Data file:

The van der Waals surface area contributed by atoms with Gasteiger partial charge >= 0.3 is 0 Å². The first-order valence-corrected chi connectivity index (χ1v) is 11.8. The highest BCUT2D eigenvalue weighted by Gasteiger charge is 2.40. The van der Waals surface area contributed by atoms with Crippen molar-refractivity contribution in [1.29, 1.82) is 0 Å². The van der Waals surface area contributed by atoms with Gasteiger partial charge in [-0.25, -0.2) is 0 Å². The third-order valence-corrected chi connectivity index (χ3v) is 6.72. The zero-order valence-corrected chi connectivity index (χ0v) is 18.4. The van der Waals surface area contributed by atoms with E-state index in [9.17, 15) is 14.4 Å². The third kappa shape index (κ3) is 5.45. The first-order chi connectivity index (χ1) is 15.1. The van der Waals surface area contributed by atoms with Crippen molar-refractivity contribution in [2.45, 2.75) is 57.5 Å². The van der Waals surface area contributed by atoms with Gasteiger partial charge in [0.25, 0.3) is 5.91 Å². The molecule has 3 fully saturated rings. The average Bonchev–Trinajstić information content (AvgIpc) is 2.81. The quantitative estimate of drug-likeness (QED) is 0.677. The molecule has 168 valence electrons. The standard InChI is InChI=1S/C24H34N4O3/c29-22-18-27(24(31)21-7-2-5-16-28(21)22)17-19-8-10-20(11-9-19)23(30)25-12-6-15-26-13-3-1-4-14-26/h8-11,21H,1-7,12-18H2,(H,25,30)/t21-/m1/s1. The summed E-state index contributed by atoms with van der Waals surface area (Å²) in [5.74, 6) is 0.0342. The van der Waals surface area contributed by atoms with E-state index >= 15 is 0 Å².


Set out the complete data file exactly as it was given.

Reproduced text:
The van der Waals surface area contributed by atoms with Gasteiger partial charge >= 0.3 is 0 Å². The first-order valence-corrected chi connectivity index (χ1v) is 11.8. The highest BCUT2D eigenvalue weighted by Gasteiger charge is 2.40. The van der Waals surface area contributed by atoms with Crippen molar-refractivity contribution in [1.29, 1.82) is 0 Å². The van der Waals surface area contributed by atoms with Gasteiger partial charge in [-0.25, -0.2) is 0 Å². The third-order valence-corrected chi connectivity index (χ3v) is 6.72. The zero-order valence-corrected chi connectivity index (χ0v) is 18.4. The van der Waals surface area contributed by atoms with E-state index in [9.17, 15) is 14.4 Å². The third kappa shape index (κ3) is 5.45. The first-order chi connectivity index (χ1) is 15.1. The van der Waals surface area contributed by atoms with Crippen molar-refractivity contribution in [2.45, 2.75) is 57.5 Å². The van der Waals surface area contributed by atoms with Gasteiger partial charge in [0.25, 0.3) is 5.91 Å². The molecule has 3 fully saturated rings. The average Bonchev–Trinajstić information content (AvgIpc) is 2.81. The quantitative estimate of drug-likeness (QED) is 0.677. The molecule has 168 valence electrons. The standard InChI is InChI=1S/C24H34N4O3/c29-22-18-27(24(31)21-7-2-5-16-28(21)22)17-19-8-10-20(11-9-19)23(30)25-12-6-15-26-13-3-1-4-14-26/h8-11,21H,1-7,12-18H2,(H,25,30)/t21-/m1/s1. The summed E-state index contributed by atoms with van der Waals surface area (Å²) in [5.74, 6) is 0.0342. The van der Waals surface area contributed by atoms with E-state index >= 15 is 0 Å².